Air Defense: Effectiveness of Ground Fire in Iraq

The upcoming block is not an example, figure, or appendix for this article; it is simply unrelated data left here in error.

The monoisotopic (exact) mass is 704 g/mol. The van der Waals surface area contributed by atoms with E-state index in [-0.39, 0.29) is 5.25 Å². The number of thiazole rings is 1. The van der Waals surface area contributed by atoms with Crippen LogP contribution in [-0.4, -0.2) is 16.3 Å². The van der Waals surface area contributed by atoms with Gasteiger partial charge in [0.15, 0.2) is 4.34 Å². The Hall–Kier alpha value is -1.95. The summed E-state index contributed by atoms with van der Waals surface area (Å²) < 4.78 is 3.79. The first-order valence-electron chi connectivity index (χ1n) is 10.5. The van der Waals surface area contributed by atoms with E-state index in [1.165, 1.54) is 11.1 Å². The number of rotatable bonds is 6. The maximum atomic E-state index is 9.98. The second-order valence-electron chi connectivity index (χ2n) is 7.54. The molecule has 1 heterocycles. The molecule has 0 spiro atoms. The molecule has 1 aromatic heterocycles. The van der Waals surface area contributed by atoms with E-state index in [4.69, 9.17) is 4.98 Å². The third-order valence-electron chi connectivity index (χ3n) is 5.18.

April 5, 2006: During 2005, Coalition forces in Iraq lost a total of 13 aircraft to hostile action, with 11 personnel killed. All but one of the aircraft were helicopters. MANPADs (man-portable anti-aircraft missiles) downed four of the helicopters and the one fixed wing aircraft, with ground fire - primarily small arms - responsible for the other eight helicopter losses. During the year there were reportedly some 1,500 instances of Coalition aircraft being fired upon. That's 3-4 times a day, on average. In over 80-percent of the cases, the fire was from small arms. Much of the ground fire was poorly aimed, or out of range, or struck non-vital parts of the aircraft. MANPADs are thus the more serious threat, but a number of factors reduce their effectiveness, including poor aim, excessive range, and particularly poor maintenance. The bottom line is that less than one percent of the time (once in 115 incidents) that a Coalition aircraft or helicopter is fired on, it will be brought down. There are several hundred Coalition helicopter and aircraft flights a day in Iraq, with less than one percent of them being fired on.


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